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Why Service Providers need to prepare for the ‘new normal’ and how they can do it

- June 14, 2012 11:55 am

If you were following the release of Cisco’s Visual Networking Index (VNI) forecast earlier this month, you would know mobile traffic growth is set to explode over the next five years. And while the trend itself might not be surprising, the extent of that mobile traffic growth certainly exceeded many of our expectations.

In Canada, mobile traffic is expected to grow 20-fold from 2011 to 2016, which represents a compound annual growth rate of 83 per cent. This growth rate even outpaces the global average, which VNI expects to increase 18-fold by 2016.

Not surprisingly, this trend is being driven by smartphone usage.

The VNI forecast predicts that the average Canadian smartphone device will generate 1.7 gigabytes of mobile data traffic per month in 2016. That’s an increase of 1,484 per cent from the 110 megabytes of mobile traffic the average device generates in typical month today.

With Canadian mobile data traffic growing four times faster than fixed Internet traffic over the next five years – also driven by the increased usage of next-generation applications on smartphones and tablets – it is clear future networks will have to support a mobile Internet like never before.

For Service Providers (SPs), the challenges are numerous, but certainly not insurmountable.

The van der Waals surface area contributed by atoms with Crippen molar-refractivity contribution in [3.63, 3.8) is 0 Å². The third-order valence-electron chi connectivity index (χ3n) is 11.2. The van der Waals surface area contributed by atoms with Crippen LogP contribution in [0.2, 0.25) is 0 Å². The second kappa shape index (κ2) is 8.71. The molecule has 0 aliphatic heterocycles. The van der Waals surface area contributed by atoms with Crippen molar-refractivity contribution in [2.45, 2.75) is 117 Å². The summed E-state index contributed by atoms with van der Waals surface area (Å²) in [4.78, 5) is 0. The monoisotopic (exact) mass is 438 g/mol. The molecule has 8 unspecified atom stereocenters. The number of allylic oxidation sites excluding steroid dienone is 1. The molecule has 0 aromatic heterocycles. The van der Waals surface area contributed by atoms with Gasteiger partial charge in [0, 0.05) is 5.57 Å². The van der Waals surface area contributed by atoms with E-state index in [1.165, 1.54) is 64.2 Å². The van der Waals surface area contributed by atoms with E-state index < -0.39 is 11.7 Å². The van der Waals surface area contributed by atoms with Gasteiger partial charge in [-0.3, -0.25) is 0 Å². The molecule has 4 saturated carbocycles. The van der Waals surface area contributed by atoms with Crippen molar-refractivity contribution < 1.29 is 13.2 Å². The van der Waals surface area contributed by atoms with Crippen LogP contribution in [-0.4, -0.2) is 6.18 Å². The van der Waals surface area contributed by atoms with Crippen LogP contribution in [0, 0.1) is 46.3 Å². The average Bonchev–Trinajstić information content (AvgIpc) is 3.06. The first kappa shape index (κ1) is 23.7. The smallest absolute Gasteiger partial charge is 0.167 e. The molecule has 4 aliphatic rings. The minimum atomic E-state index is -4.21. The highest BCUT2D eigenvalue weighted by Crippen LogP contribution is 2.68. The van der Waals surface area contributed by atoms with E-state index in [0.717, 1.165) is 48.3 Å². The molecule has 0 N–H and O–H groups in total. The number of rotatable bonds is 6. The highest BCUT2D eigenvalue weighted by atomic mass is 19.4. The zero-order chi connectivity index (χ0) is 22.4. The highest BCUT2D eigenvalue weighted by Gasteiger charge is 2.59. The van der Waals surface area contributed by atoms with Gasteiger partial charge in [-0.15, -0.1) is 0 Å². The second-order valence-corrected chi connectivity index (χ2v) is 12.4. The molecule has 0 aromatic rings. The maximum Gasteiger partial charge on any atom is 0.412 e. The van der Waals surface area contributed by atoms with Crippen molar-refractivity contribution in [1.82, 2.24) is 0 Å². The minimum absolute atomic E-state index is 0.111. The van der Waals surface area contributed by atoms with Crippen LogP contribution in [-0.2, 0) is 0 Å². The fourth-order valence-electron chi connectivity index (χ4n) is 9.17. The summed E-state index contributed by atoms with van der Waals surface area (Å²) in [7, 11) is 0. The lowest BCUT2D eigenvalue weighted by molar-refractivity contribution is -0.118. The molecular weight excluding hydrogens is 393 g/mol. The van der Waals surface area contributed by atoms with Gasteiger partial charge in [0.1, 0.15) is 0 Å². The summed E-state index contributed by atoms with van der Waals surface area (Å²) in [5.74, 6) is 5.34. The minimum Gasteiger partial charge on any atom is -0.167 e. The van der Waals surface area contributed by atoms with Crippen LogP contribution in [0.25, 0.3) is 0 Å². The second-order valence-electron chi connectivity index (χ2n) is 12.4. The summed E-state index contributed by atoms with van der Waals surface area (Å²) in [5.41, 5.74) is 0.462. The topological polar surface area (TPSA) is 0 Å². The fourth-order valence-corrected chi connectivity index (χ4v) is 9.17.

We want to help SPs address spectrum requirements, manage traffic growth and monetize and differentiate their mobile offerings. As Nick Adamo, the senior vice-president of Cisco’s global service provider market, said at this month’s Canadian Telecom Summit in Toronto, SPs will need to “integrate smaller cell architectures” to scale their future networks for the mobile Internet and manage the incoming data deluge.  

The key to building the foundation for Canada’s next-generation mobile networks is an elastic architecture that can react to the unpredictable peaks and valleys of mobile Internet traffic. This will be the “new normal” for SPs.

Earlier this month, we supported this new approach to the core network by introducing the industry’s first Elastic Packet Core in our new Cisco ASR 5500 Series platform. The new platform brings together signaling, data, in-line services and policy and charging control under one roof.

Cisco’s elastic mobile architecture allows applications to intelligently scale up or down to meet an SPs processing requirements. Plus, the ability to auto-size existing network resources to handle changing network behaviour and usage patterns will be able to power 3G, 4G, 4G long-term evolution (LTE) and Wi-Fi mobile networks for years to come.

In 2011 alone, Canada’s mobile data traffic grew 158 per cent from the previous year. And as the VNI report suggests, much of this growth is being driven by streaming video services and high bandwidth applications.

This growth, when coupled with the non-uniform nature of mobile Internet demand, means peaks of demand in certain hotspots can quickly exceed cell capacity. Take, for example, any major sporting event or music concert, where thousands of spectators are tweeting and sharing pictures with the world at the same time.

As these changes in the use of mobile networks increased, the challenge for SPs and network architects is to become more elastic and flexible. Only then can SPs keep up with the surging demand and grow new services into the future.

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